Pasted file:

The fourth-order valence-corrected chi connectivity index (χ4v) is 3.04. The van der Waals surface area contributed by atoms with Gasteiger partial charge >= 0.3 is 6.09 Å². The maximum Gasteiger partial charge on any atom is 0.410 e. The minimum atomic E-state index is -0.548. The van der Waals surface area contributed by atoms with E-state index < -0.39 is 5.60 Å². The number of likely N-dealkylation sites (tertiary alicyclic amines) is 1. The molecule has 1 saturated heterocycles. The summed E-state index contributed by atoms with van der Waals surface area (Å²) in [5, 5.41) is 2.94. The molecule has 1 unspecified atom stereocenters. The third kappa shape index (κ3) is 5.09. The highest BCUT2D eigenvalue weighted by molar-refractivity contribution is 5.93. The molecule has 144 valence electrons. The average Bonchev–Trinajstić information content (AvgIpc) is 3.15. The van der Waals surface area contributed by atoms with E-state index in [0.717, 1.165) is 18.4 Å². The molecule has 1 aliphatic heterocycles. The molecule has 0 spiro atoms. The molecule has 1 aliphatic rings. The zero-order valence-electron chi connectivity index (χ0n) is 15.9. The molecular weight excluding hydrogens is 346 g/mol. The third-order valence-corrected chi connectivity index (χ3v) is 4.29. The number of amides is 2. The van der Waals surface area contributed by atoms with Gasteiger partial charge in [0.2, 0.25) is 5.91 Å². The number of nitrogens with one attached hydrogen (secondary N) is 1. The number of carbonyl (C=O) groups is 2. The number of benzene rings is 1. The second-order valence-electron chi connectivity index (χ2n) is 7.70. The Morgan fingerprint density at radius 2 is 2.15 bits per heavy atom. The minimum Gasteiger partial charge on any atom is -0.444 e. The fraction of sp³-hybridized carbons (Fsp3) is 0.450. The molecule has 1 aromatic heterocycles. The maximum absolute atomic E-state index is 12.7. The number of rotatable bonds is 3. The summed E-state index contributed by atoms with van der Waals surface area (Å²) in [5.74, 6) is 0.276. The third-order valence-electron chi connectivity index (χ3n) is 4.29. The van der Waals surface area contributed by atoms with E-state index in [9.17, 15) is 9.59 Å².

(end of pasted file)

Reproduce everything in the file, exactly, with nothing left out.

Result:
The fourth-order valence-corrected chi connectivity index (χ4v) is 3.04. The van der Waals surface area contributed by atoms with Gasteiger partial charge >= 0.3 is 6.09 Å². The maximum Gasteiger partial charge on any atom is 0.410 e. The minimum atomic E-state index is -0.548. The van der Waals surface area contributed by atoms with E-state index < -0.39 is 5.60 Å². The number of likely N-dealkylation sites (tertiary alicyclic amines) is 1. The molecule has 1 saturated heterocycles. The summed E-state index contributed by atoms with van der Waals surface area (Å²) in [5, 5.41) is 2.94. The molecule has 1 unspecified atom stereocenters. The third kappa shape index (κ3) is 5.09. The highest BCUT2D eigenvalue weighted by molar-refractivity contribution is 5.93. The molecule has 144 valence electrons. The average Bonchev–Trinajstić information content (AvgIpc) is 3.15. The van der Waals surface area contributed by atoms with E-state index in [0.717, 1.165) is 18.4 Å². The molecule has 1 aliphatic heterocycles. The molecule has 0 spiro atoms. The molecule has 1 aliphatic rings. The zero-order valence-electron chi connectivity index (χ0n) is 15.9. The molecular weight excluding hydrogens is 346 g/mol. The third-order valence-corrected chi connectivity index (χ3v) is 4.29. The number of amides is 2. The van der Waals surface area contributed by atoms with Gasteiger partial charge in [0.2, 0.25) is 5.91 Å². The number of nitrogens with one attached hydrogen (secondary N) is 1. The number of carbonyl (C=O) groups is 2. The number of benzene rings is 1. The second-order valence-electron chi connectivity index (χ2n) is 7.70. The Morgan fingerprint density at radius 2 is 2.15 bits per heavy atom. The minimum Gasteiger partial charge on any atom is -0.444 e. The fraction of sp³-hybridized carbons (Fsp3) is 0.450. The molecule has 1 aromatic heterocycles. The maximum absolute atomic E-state index is 12.7. The number of rotatable bonds is 3. The summed E-state index contributed by atoms with van der Waals surface area (Å²) in [5.74, 6) is 0.276. The third-order valence-electron chi connectivity index (χ3n) is 4.29. The van der Waals surface area contributed by atoms with E-state index in [9.17, 15) is 9.59 Å².